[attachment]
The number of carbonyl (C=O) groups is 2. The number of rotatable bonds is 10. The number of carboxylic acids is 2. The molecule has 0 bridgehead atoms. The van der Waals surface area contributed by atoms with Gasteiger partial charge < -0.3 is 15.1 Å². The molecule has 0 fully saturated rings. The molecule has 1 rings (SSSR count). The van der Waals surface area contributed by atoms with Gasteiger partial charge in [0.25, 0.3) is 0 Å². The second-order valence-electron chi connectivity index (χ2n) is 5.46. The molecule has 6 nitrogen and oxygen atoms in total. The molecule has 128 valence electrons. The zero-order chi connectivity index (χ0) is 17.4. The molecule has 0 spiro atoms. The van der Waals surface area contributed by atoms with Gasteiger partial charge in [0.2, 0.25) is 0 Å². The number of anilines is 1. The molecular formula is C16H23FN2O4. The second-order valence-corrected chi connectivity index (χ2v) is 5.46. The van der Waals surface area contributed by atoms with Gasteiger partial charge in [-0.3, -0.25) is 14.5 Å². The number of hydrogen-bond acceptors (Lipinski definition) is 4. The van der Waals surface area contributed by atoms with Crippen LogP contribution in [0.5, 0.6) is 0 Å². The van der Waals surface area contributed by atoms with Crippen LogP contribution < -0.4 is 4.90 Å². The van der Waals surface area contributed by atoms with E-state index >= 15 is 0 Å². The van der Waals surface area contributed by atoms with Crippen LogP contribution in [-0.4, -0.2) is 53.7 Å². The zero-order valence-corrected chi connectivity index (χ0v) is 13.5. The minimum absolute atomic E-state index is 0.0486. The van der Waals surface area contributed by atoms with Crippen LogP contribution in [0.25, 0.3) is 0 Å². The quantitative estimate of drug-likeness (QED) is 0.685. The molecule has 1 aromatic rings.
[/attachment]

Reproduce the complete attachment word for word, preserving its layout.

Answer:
The number of carbonyl (C=O) groups is 2. The number of rotatable bonds is 10. The number of carboxylic acids is 2. The molecule has 0 bridgehead atoms. The van der Waals surface area contributed by atoms with Gasteiger partial charge < -0.3 is 15.1 Å². The molecule has 0 fully saturated rings. The molecule has 1 rings (SSSR count). The van der Waals surface area contributed by atoms with Gasteiger partial charge in [0.25, 0.3) is 0 Å². The second-order valence-electron chi connectivity index (χ2n) is 5.46. The molecule has 6 nitrogen and oxygen atoms in total. The molecule has 128 valence electrons. The zero-order chi connectivity index (χ0) is 17.4. The molecule has 0 spiro atoms. The van der Waals surface area contributed by atoms with Gasteiger partial charge in [0.2, 0.25) is 0 Å². The number of anilines is 1. The molecular formula is C16H23FN2O4. The second-order valence-corrected chi connectivity index (χ2v) is 5.46. The van der Waals surface area contributed by atoms with Gasteiger partial charge in [-0.3, -0.25) is 14.5 Å². The number of hydrogen-bond acceptors (Lipinski definition) is 4. The van der Waals surface area contributed by atoms with Crippen LogP contribution in [0.5, 0.6) is 0 Å². The van der Waals surface area contributed by atoms with Crippen LogP contribution < -0.4 is 4.90 Å². The van der Waals surface area contributed by atoms with E-state index >= 15 is 0 Å². The van der Waals surface area contributed by atoms with Crippen LogP contribution in [-0.4, -0.2) is 53.7 Å². The zero-order valence-corrected chi connectivity index (χ0v) is 13.5. The minimum absolute atomic E-state index is 0.0486. The van der Waals surface area contributed by atoms with Crippen LogP contribution in [0.25, 0.3) is 0 Å². The quantitative estimate of drug-likeness (QED) is 0.685. The molecule has 1 aromatic rings.